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Ian Kahn: LI native turned founding father in AMC's 'Turn: Washington's Spies'

Actor Ian Kahn attends the

Actor Ian Kahn attends the "Still Life" opening night party at the Telsey + Company Studios on October 5, 2009 in New York City. Ian Kahn stars as General George Washington in the AMC series "TURN: Washington's Spies." Credit: Getty Images / Jason Kempin

Yes, he's the father of our country, but at home Ian Kahn is just dad. Or so he tries to explain to his 5-year-old son, who's been proudly chirping, "WASH-ington-Daddy's George WASH-ington." Kahn tries to explain, "No, daddy pretends he's George Washington."

The distinction is lost on the boy, but for Kahn, who plays the charismatic general in AMC's series, "Turn: Washington's Spies," the role could be a game-changer -- if this show follows in the footsteps of other AMC series ("Mad Men," "Breaking Bad") and becomes the next big thing. The series recounts the struggles of a Long Island spy ring based in Setauket, which was under British control at the start of the Revolutionary War. Season 2 premieres April 13.

A Long Beach native, Kahn, 42, has worked on stage and screen, mostly in supporting roles ("Dawson's Creek") and short-lived series ("Bull," "The Unusuals"). Married, with two sons, he spoke to Newsday contributor Joseph V. Amodio days before moving to a new home in the Bronx.


A former Long Islander in a series set on LI -- what are the odds?

I know. And interviewed by Newsday. I used to be a newsboy for Newsday -- had a paper route starting around age 11. I'd put together the different sections thinking, "Hey, maybe one day I'll be in those."


Happy to oblige. That was in Long Beach?

Yeah. My parents grew up there -- next-door neighbors. Their mothers set them up on a date. They ended up marrying, having three sons, and moving into my mother's old house. It was a great place to grow up, on the beach, playing baseball. I definitely have Long Beach sand in my shoes.


I hear in "Turn" season 2, there's more Washington.

Yes -- we really get into the man, his challenges. It's funny . . . so much of what we think about Washington isn't true. He didn't have wooden teeth. Or cut down a cherry tree. And he told a lot of lies. He was a politician, after all -- and ran a spy ring. He dealt in deception constantly. When I auditioned, the character description read, "This is not the man we think we see on the dollar bill."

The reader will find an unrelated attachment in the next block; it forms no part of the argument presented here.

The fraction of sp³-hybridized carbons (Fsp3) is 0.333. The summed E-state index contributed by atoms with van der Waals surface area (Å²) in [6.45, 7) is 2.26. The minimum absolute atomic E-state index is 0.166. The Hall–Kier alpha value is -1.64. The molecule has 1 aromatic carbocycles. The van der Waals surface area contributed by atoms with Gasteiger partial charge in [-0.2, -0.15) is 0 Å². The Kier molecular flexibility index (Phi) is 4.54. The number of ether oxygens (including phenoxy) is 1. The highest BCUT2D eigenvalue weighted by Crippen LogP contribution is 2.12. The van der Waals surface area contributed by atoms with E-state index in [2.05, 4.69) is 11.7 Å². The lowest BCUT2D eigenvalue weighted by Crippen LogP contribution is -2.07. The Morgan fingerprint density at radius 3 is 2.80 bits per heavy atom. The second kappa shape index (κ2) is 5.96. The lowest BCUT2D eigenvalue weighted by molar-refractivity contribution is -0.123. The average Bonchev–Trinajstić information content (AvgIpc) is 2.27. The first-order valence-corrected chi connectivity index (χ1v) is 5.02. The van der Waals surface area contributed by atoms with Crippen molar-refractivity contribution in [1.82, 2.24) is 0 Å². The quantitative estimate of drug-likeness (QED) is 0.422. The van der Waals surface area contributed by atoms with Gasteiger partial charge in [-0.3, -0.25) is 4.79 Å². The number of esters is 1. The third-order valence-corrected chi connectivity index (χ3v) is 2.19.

Was there a moment when you felt you connected with him?

Right before shooting this season in Richmond, I went to Mount Vernon, Washington's Virginia home, and the head of Mount Vernon asked if I'd like to sleep there. I went, "For real?" He had a little cottage, and I had the grounds to myself. I woke up at 4:30 in the morning, sat behind the house and watched the sun rise over the Potomac, the way General Washington used to do. I tried to . . . commune with him. Sounds a little odd, but it's the question you asked.


Sounds great, actually.

I asked permission to . . . show all sides of him. To ask him to join me in the ride. I dunno what he said. [He chuckles.] But . . . it was a very humbling experience. I'm not blind to his failures -- he's not perfect. I know he did things he regrets.


Such as?

Well, his relationship to slavery. There's a fantastic character coming this season named Billy Lee, played by Gentry White. He was Washington's personal valet -- a slave . . . and a star. At the time, the most famous African American man in the country. Washington held slaves. But he was the only one of the slaveholding founding fathers who released his slaves upon his and his wife's passing. I think he had a sense slavery was wrong. But as president he needed to keep this union together.


It really was a miracle -- that so many superlative figures were gathered in one place at one time.

That's what we're doing with "Turn" -- showing that moment, building a great nation, and how tenuous it was. This season, Benedict Arnold comes into our lives. We'll see the moment when the "turn" happens, when Arnold becomes the turncoat and -- I mean -- is this a spoiler? It's in the history books. Arnold was valuable. He won battles. It's like -- on a smaller scale, obviously -- Derek Jeter leaving the Yankees for the Boston Red Sox. It was heartbreak for Washington. The show is building in intensity and intrigue. And for Long Islanders, to know so much took place on our little island.


It's amazing, the history right under our feet.

Little sidebar, here, but I just bought a house in the Bronx, on Lookout Point, and when the guy handed over the keys he said, "This is where Washington stood to watch the soldiers drill in Van Cortlandt Park." I was like, are you KIDDING? Is this an April Fools' joke? He said, "No, no, it's true." I mean . . . the serendipity of that, the synchronicity . . . it's crazy.

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